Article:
An emotional connection was my having last seen and talked outdoors with my estranged mother in 1937, when I was nine, just a few feet from the Schatzes' corner house. In 1942, one year before Al discovered streptomycin, she committed suicide in the belief her TB was incurable.
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Format: Hardcover Verified Purchase
Especially in modern times, a great scientific discovery is only rarely attributable to a single individual. Particularly in experiment, important work often involves legions of dedicated researchers and the ones responsible for the critical insights are not always easily defined. And too often, scientists are accorded the honour of discovery only through seniority. Maurice Wilkins shared the Nobel Prize for elucidating the structure of DNA when he did little more than manage the laboratory where the original X-ray diffraction data were taken. Rosalind Franklin, who actually produced the critical data, received nothing. Even in pure theory, the waters can be muddy. The discovery of the mechanism by which gauge mesons acquire mass in a gauge theory with a spontaneously broken symmetry is most frequently attributed, especially in the popular press, to Peter Higgs when most of the credit should be allocated to Guralnik, Hagen and Kibble. And at least half a dozen others could be cited who resolved part of the mystery.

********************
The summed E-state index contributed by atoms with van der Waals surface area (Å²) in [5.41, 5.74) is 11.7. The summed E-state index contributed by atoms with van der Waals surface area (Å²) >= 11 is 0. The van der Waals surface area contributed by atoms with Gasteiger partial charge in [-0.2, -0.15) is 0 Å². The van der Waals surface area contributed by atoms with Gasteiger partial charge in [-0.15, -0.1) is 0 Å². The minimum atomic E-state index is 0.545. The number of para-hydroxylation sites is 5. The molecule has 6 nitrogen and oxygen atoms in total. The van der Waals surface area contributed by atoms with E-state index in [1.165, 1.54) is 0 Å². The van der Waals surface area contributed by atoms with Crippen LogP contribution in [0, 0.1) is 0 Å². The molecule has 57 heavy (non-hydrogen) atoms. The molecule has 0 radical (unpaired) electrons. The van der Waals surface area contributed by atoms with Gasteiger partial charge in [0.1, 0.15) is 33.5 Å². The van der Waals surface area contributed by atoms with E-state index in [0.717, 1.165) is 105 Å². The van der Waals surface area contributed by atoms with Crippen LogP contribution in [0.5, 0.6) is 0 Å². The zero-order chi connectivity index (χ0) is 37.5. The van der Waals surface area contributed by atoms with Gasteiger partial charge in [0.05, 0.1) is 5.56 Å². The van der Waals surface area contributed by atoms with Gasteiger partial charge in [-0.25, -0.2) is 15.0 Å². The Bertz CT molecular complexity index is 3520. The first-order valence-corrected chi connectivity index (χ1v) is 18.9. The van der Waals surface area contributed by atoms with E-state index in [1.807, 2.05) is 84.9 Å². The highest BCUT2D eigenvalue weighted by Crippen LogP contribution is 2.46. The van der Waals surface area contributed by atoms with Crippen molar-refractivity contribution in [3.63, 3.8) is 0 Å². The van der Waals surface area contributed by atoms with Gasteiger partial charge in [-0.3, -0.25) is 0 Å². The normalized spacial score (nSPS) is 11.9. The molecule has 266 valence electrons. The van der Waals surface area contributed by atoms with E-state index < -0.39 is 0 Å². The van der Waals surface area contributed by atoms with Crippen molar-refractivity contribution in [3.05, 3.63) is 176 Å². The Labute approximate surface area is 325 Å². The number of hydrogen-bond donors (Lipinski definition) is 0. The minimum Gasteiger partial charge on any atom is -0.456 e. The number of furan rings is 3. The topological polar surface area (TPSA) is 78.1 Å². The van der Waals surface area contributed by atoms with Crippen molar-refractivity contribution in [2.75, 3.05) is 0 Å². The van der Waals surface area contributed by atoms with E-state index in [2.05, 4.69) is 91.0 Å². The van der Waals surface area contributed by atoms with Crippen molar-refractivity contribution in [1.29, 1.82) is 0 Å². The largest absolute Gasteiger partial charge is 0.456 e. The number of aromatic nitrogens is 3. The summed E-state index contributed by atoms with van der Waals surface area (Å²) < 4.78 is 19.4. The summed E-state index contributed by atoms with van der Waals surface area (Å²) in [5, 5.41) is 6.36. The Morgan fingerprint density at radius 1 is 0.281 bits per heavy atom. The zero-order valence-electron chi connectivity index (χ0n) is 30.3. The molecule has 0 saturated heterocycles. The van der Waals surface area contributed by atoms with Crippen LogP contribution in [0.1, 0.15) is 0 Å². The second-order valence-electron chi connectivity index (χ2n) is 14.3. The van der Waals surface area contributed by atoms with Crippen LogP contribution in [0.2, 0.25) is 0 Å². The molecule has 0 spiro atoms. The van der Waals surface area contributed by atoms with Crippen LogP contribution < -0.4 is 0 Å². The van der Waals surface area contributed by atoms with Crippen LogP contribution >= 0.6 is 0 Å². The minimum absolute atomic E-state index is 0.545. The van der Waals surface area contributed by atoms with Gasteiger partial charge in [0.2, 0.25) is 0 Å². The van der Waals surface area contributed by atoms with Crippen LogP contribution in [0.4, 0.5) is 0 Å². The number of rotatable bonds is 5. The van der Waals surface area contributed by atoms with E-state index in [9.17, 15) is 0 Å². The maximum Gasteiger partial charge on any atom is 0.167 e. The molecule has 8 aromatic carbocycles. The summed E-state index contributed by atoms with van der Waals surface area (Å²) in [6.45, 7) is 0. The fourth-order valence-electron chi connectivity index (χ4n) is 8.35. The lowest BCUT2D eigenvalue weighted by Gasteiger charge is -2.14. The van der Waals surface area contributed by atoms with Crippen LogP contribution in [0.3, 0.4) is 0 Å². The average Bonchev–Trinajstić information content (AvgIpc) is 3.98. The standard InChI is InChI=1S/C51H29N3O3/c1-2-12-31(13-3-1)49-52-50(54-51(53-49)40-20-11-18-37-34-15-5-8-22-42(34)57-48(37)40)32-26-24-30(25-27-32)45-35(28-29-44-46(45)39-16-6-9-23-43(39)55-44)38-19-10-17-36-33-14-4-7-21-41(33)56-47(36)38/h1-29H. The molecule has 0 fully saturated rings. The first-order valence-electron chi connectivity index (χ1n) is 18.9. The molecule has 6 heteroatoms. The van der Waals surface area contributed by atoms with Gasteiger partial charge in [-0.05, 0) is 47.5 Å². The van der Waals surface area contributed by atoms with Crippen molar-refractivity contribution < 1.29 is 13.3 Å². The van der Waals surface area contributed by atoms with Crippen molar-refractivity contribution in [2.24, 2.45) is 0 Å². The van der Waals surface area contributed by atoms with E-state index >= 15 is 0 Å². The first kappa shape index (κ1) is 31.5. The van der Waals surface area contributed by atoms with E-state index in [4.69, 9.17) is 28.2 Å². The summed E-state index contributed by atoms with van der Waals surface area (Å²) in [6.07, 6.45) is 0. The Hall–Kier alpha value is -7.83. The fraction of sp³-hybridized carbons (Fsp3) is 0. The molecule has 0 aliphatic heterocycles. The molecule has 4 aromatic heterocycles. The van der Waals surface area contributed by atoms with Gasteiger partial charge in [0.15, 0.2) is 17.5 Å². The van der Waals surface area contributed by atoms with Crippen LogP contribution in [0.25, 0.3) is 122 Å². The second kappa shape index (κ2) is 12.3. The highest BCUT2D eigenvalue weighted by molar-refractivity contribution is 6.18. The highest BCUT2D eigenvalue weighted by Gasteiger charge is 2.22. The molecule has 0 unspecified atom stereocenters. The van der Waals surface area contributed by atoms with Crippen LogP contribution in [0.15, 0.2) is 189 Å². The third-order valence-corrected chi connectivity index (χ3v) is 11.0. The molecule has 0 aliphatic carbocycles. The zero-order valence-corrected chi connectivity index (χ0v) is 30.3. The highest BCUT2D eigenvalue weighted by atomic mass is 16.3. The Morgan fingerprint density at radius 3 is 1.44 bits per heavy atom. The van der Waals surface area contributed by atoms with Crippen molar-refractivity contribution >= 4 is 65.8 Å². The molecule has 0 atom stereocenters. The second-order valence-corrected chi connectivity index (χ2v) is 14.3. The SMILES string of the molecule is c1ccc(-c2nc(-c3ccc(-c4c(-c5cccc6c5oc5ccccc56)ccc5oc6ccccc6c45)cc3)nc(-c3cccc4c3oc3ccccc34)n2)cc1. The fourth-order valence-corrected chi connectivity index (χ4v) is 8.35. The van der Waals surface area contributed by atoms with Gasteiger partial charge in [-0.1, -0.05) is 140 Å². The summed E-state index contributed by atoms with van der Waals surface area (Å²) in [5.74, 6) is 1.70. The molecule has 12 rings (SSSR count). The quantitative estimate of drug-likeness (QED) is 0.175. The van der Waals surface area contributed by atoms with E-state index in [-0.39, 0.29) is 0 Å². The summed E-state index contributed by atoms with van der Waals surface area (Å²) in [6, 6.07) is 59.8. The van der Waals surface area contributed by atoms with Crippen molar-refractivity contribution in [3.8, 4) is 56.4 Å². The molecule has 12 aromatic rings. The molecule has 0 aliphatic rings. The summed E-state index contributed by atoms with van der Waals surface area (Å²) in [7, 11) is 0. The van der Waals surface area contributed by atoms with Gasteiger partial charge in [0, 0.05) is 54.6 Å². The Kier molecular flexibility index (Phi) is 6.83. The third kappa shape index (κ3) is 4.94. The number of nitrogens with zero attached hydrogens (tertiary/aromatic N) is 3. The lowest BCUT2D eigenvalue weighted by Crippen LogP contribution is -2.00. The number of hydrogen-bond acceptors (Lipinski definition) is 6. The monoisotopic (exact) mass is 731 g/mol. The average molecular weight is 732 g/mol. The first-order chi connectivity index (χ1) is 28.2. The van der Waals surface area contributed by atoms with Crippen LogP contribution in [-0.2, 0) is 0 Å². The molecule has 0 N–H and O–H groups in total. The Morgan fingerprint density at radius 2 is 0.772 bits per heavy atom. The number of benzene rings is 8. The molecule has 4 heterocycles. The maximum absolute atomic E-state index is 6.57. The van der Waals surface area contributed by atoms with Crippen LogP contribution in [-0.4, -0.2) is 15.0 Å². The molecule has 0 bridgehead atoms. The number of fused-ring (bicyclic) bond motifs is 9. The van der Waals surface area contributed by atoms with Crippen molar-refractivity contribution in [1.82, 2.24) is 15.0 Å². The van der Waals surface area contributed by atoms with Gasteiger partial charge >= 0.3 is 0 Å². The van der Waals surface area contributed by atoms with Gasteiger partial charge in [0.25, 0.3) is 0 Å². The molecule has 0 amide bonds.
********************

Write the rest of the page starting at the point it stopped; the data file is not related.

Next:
This book tells a very different type of story. Selman Waksman has been almost universally regarded as the sole discoverer of Streptomycin, which was derived from fungi present in New Jersey farmyard soil. However, it was his student, Albert Schatz, who first isolated the substance and demonstrated its antibacterial properties. At first, Waksman "graciously" acknowledged his student's contributions, allowing him the place of senior author on the first published papers and sharing a patent with him.